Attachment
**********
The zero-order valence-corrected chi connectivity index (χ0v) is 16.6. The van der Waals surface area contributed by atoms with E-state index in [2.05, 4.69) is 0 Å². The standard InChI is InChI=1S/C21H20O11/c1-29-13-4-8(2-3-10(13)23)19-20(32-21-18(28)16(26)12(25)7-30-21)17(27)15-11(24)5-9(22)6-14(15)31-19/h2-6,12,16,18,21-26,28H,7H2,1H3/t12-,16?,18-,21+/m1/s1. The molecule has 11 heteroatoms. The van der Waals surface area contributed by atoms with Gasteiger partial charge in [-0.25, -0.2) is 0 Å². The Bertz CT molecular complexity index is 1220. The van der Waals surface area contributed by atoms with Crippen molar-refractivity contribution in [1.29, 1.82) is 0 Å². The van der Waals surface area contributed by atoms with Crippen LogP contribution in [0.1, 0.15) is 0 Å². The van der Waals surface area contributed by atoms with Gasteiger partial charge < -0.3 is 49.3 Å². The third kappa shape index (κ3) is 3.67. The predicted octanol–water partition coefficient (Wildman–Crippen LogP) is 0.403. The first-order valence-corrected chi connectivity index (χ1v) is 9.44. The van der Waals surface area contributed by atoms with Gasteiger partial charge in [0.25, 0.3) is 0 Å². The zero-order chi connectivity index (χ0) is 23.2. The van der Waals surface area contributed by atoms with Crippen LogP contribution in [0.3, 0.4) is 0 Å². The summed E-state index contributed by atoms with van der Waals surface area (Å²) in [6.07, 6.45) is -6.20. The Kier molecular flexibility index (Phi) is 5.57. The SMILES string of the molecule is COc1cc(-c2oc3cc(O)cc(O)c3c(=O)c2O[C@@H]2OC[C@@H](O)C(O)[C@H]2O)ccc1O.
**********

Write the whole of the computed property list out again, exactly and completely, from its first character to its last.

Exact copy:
The zero-order valence-corrected chi connectivity index (χ0v) is 16.6. The van der Waals surface area contributed by atoms with E-state index in [2.05, 4.69) is 0 Å². The standard InChI is InChI=1S/C21H20O11/c1-29-13-4-8(2-3-10(13)23)19-20(32-21-18(28)16(26)12(25)7-30-21)17(27)15-11(24)5-9(22)6-14(15)31-19/h2-6,12,16,18,21-26,28H,7H2,1H3/t12-,16?,18-,21+/m1/s1. The molecule has 11 heteroatoms. The van der Waals surface area contributed by atoms with Gasteiger partial charge in [-0.25, -0.2) is 0 Å². The Bertz CT molecular complexity index is 1220. The van der Waals surface area contributed by atoms with Crippen molar-refractivity contribution in [1.29, 1.82) is 0 Å². The van der Waals surface area contributed by atoms with Crippen LogP contribution in [0.1, 0.15) is 0 Å². The van der Waals surface area contributed by atoms with Gasteiger partial charge < -0.3 is 49.3 Å². The third kappa shape index (κ3) is 3.67. The predicted octanol–water partition coefficient (Wildman–Crippen LogP) is 0.403. The first-order valence-corrected chi connectivity index (χ1v) is 9.44. The van der Waals surface area contributed by atoms with Gasteiger partial charge in [0.25, 0.3) is 0 Å². The zero-order chi connectivity index (χ0) is 23.2. The van der Waals surface area contributed by atoms with Crippen LogP contribution in [0.3, 0.4) is 0 Å². The summed E-state index contributed by atoms with van der Waals surface area (Å²) in [6.07, 6.45) is -6.20. The Kier molecular flexibility index (Phi) is 5.57. The SMILES string of the molecule is COc1cc(-c2oc3cc(O)cc(O)c3c(=O)c2O[C@@H]2OC[C@@H](O)C(O)[C@H]2O)ccc1O.